I’ve lived in Seoul for 11 years and have never met anyone who thought a North Korean attack was imminent, until I met Wooby Jason Strother / February 17, 2018 / Leave a comment
Woo Seung-yep carries a camouflage backpack containing bottled water, canned food and a gas mask. He keeps it ready at all times—just in case war suddenly breaks out.
I’ve lived in Seoul for 11 years and have never met anyone who thought a North Korean attack was imminent, until I met Woo. He says with the way things are going, he wouldn’t be surprised if fighting starts this year.
Seoul is just 56km south of the demilitarised zone, the border between North and South Korea, and that puts it well within range of Pyongyang’s artillery, nuclear weapons included.
But when Kim Jong-un threatens to turn Seoul into a “sea of fire” or otherwise annihilate what it calls the “puppet state” of the US imperialists, most South Koreans ignore it and get on with their lives. After decades of hostility most southerners see the North as a paper tiger.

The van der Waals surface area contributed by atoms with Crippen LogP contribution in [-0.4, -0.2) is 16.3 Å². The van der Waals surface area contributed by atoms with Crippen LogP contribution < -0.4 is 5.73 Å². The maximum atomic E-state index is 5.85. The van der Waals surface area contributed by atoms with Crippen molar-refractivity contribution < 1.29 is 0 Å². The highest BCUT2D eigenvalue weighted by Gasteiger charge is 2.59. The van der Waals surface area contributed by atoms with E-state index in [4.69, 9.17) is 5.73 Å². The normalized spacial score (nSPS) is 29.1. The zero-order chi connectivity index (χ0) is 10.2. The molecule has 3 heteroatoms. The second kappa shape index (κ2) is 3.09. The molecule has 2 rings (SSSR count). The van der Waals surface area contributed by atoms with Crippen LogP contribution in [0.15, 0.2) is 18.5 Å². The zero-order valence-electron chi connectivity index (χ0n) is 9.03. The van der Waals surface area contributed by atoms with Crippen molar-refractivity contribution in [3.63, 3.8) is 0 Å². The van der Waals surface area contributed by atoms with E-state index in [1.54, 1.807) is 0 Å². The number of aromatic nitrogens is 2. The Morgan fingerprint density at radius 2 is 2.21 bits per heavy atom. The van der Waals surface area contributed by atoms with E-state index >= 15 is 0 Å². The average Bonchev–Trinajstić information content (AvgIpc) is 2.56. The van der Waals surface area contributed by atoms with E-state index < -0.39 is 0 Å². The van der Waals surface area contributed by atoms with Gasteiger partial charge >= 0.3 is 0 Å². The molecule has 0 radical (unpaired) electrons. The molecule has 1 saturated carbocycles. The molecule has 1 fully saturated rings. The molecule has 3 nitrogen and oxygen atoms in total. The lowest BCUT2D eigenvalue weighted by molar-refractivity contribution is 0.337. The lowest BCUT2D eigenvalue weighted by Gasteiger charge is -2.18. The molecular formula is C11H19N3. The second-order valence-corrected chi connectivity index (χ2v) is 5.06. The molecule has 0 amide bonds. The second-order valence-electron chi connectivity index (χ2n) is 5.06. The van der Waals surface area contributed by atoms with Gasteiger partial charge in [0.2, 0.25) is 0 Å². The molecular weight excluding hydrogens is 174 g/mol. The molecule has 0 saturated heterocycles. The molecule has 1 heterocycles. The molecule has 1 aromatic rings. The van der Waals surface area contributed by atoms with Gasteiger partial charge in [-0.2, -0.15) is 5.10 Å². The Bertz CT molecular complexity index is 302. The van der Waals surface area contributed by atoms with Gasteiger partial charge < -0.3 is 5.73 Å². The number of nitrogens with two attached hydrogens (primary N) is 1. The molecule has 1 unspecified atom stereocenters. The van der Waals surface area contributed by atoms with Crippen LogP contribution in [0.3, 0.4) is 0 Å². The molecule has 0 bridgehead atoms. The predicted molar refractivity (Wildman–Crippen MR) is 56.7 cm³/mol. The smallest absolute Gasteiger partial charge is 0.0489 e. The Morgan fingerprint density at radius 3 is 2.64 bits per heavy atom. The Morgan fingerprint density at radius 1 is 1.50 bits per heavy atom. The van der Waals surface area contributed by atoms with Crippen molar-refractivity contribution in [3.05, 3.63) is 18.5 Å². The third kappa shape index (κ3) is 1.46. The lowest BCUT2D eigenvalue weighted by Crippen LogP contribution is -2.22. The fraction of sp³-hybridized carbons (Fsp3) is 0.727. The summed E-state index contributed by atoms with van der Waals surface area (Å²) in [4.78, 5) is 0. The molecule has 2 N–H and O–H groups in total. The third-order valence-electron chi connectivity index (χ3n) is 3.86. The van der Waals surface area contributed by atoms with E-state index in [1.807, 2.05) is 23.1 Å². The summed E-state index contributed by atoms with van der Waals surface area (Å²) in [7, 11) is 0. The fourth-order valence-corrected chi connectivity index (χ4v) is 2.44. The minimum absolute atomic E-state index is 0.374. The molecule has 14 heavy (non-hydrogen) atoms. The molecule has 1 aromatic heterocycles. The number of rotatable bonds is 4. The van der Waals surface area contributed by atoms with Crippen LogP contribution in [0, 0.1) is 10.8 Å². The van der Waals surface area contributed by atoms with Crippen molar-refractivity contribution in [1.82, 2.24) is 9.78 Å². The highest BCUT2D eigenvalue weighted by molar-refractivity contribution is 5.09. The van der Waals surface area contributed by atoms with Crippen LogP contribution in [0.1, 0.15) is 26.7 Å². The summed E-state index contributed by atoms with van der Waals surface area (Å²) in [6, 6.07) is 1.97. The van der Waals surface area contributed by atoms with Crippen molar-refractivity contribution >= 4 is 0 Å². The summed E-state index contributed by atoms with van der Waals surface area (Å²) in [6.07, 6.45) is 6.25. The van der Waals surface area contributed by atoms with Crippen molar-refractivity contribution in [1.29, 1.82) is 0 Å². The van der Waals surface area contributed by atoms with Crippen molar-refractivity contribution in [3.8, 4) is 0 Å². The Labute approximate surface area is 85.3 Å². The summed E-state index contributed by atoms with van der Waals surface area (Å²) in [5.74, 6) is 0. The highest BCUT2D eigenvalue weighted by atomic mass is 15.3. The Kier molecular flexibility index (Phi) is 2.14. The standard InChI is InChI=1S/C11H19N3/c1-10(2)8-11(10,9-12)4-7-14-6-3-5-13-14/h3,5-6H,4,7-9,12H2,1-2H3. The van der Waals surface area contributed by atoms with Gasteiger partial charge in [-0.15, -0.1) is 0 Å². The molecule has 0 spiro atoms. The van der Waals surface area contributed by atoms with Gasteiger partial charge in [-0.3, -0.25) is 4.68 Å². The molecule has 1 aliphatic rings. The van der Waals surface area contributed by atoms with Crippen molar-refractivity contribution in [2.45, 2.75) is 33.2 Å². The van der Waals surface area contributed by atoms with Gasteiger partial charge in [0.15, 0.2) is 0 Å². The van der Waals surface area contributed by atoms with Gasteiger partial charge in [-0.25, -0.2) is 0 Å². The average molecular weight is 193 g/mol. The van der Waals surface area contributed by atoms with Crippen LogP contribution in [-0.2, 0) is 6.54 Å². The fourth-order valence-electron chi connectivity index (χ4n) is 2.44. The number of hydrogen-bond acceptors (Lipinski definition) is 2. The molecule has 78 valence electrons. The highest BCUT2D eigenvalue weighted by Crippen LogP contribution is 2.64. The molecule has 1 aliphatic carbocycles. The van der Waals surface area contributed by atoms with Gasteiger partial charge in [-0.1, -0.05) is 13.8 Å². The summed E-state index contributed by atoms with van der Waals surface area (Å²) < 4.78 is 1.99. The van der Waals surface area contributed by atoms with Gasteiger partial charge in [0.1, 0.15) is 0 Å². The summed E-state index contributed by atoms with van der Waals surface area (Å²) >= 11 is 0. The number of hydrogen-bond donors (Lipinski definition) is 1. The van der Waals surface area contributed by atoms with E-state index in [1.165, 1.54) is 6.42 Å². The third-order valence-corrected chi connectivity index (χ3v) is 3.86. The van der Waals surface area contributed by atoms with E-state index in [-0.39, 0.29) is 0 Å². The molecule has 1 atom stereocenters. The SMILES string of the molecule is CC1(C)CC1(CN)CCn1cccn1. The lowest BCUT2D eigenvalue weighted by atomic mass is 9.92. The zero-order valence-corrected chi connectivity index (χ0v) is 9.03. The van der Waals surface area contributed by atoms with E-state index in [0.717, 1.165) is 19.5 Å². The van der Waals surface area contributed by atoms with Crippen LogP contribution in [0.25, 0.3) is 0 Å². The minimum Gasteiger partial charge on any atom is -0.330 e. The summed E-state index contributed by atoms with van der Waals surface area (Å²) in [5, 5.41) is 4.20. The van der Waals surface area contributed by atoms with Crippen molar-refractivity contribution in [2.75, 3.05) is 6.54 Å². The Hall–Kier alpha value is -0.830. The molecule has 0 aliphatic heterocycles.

Woo sees things differently. He is a safety consultant who goes on television to show viewers how they can pack bags like his own and he reckons his fellow countryman are in denial.
Which is understandable, because in Seoul, you never get the sense that you’re living on the frontline of the Third World War. People overseas are surprised to hear that there’s no panic in the streets and that supermarket shelves haven’t been emptied by frenzied stockpilers. It’s just bluster, we tell them… or perhaps this is just what we tell ourselves.
Maybe we should be a little more concerned—there are unhappy precedents. Two deadly incidents in 2010—the sinking of the South Korean Cheonan naval corvette and the shelling of Yeonpyeong Island—showed that North Korea is capable of lashing out against it’s enemies.
In hopes of appeasing North Korea during the 2018 Pyeongchang Winter Olympics, the South Korean government did all it could to get its isolated neighbour to participate in the games. The two countries marched together during the opening ceremony and athletes from both sides of the border competed together on a women’s ice hockey team.
But the biggest concession was the decision by the South to postpone its annual military exercises with…